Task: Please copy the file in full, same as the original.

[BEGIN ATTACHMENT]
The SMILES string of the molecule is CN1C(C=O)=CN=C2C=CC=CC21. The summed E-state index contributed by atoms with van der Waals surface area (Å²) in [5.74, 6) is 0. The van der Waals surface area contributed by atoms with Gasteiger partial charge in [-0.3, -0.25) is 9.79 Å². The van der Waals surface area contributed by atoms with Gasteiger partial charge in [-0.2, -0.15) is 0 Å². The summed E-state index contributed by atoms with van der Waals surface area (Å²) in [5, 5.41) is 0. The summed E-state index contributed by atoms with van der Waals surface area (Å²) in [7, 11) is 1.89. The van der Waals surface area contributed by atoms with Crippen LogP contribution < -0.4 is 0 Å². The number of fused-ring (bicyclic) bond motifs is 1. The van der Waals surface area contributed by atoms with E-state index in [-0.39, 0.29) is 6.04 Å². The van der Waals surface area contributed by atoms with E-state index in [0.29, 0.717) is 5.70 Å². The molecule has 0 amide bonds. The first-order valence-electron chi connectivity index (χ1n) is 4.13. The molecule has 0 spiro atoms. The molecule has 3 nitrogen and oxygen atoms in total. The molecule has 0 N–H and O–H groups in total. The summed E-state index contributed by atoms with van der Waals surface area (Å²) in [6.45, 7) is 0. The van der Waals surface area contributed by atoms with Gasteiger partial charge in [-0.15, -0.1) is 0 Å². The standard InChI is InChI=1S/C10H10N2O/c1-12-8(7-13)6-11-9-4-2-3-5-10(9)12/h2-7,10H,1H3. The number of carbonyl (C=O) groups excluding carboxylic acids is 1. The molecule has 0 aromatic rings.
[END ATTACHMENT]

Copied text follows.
The SMILES string of the molecule is CN1C(C=O)=CN=C2C=CC=CC21. The summed E-state index contributed by atoms with van der Waals surface area (Å²) in [5.74, 6) is 0. The van der Waals surface area contributed by atoms with Gasteiger partial charge in [-0.3, -0.25) is 9.79 Å². The van der Waals surface area contributed by atoms with Gasteiger partial charge in [-0.2, -0.15) is 0 Å². The summed E-state index contributed by atoms with van der Waals surface area (Å²) in [5, 5.41) is 0. The summed E-state index contributed by atoms with van der Waals surface area (Å²) in [7, 11) is 1.89. The van der Waals surface area contributed by atoms with Crippen LogP contribution < -0.4 is 0 Å². The number of fused-ring (bicyclic) bond motifs is 1. The van der Waals surface area contributed by atoms with E-state index in [-0.39, 0.29) is 6.04 Å². The van der Waals surface area contributed by atoms with E-state index in [0.29, 0.717) is 5.70 Å². The molecule has 0 amide bonds. The first-order valence-electron chi connectivity index (χ1n) is 4.13. The molecule has 0 spiro atoms. The molecule has 3 nitrogen and oxygen atoms in total. The molecule has 0 N–H and O–H groups in total. The summed E-state index contributed by atoms with van der Waals surface area (Å²) in [6.45, 7) is 0. The van der Waals surface area contributed by atoms with Gasteiger partial charge in [-0.15, -0.1) is 0 Å². The standard InChI is InChI=1S/C10H10N2O/c1-12-8(7-13)6-11-9-4-2-3-5-10(9)12/h2-7,10H,1H3. The number of carbonyl (C=O) groups excluding carboxylic acids is 1. The molecule has 0 aromatic rings.